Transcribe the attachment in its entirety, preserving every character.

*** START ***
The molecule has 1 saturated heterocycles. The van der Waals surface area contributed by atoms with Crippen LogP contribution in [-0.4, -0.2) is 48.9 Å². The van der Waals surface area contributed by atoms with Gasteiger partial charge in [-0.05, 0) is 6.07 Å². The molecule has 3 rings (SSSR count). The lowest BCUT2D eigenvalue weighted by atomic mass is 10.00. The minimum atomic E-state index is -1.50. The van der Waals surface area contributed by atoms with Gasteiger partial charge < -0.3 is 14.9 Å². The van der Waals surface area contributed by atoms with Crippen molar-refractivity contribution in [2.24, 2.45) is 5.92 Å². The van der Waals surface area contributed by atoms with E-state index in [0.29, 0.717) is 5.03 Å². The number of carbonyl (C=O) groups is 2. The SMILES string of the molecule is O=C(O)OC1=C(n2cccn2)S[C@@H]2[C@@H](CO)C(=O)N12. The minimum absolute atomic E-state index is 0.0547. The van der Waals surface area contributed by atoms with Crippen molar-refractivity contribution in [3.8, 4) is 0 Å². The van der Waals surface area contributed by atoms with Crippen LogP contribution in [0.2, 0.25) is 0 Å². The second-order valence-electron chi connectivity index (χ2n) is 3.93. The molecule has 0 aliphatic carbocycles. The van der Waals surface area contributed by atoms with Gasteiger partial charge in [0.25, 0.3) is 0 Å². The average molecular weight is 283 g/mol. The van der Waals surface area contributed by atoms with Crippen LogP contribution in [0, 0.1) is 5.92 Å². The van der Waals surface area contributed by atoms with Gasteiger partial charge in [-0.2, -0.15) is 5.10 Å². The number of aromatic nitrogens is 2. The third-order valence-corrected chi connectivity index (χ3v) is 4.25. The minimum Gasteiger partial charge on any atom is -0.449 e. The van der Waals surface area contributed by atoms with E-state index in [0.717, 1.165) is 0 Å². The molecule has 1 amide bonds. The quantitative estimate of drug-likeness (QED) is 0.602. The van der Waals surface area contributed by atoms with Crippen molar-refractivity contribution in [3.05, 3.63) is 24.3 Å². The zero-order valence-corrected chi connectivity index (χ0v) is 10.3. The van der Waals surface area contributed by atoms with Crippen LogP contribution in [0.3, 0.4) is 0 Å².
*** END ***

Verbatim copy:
The molecule has 1 saturated heterocycles. The van der Waals surface area contributed by atoms with Crippen LogP contribution in [-0.4, -0.2) is 48.9 Å². The van der Waals surface area contributed by atoms with Gasteiger partial charge in [-0.05, 0) is 6.07 Å². The molecule has 3 rings (SSSR count). The lowest BCUT2D eigenvalue weighted by atomic mass is 10.00. The minimum atomic E-state index is -1.50. The van der Waals surface area contributed by atoms with Gasteiger partial charge < -0.3 is 14.9 Å². The van der Waals surface area contributed by atoms with Crippen molar-refractivity contribution in [2.24, 2.45) is 5.92 Å². The van der Waals surface area contributed by atoms with E-state index in [0.29, 0.717) is 5.03 Å². The number of carbonyl (C=O) groups is 2. The SMILES string of the molecule is O=C(O)OC1=C(n2cccn2)S[C@@H]2[C@@H](CO)C(=O)N12. The minimum absolute atomic E-state index is 0.0547. The van der Waals surface area contributed by atoms with Crippen molar-refractivity contribution in [3.8, 4) is 0 Å². The van der Waals surface area contributed by atoms with Crippen LogP contribution in [0.2, 0.25) is 0 Å². The second-order valence-electron chi connectivity index (χ2n) is 3.93. The molecule has 0 aliphatic carbocycles. The van der Waals surface area contributed by atoms with Gasteiger partial charge in [0.25, 0.3) is 0 Å². The average molecular weight is 283 g/mol. The van der Waals surface area contributed by atoms with Crippen LogP contribution in [0, 0.1) is 5.92 Å². The van der Waals surface area contributed by atoms with Gasteiger partial charge in [-0.2, -0.15) is 5.10 Å². The number of aromatic nitrogens is 2. The third-order valence-corrected chi connectivity index (χ3v) is 4.25. The minimum Gasteiger partial charge on any atom is -0.449 e. The van der Waals surface area contributed by atoms with E-state index in [0.717, 1.165) is 0 Å². The molecule has 1 amide bonds. The quantitative estimate of drug-likeness (QED) is 0.602. The van der Waals surface area contributed by atoms with Crippen molar-refractivity contribution in [3.05, 3.63) is 24.3 Å². The zero-order valence-corrected chi connectivity index (χ0v) is 10.3. The van der Waals surface area contributed by atoms with Crippen LogP contribution in [0.3, 0.4) is 0 Å².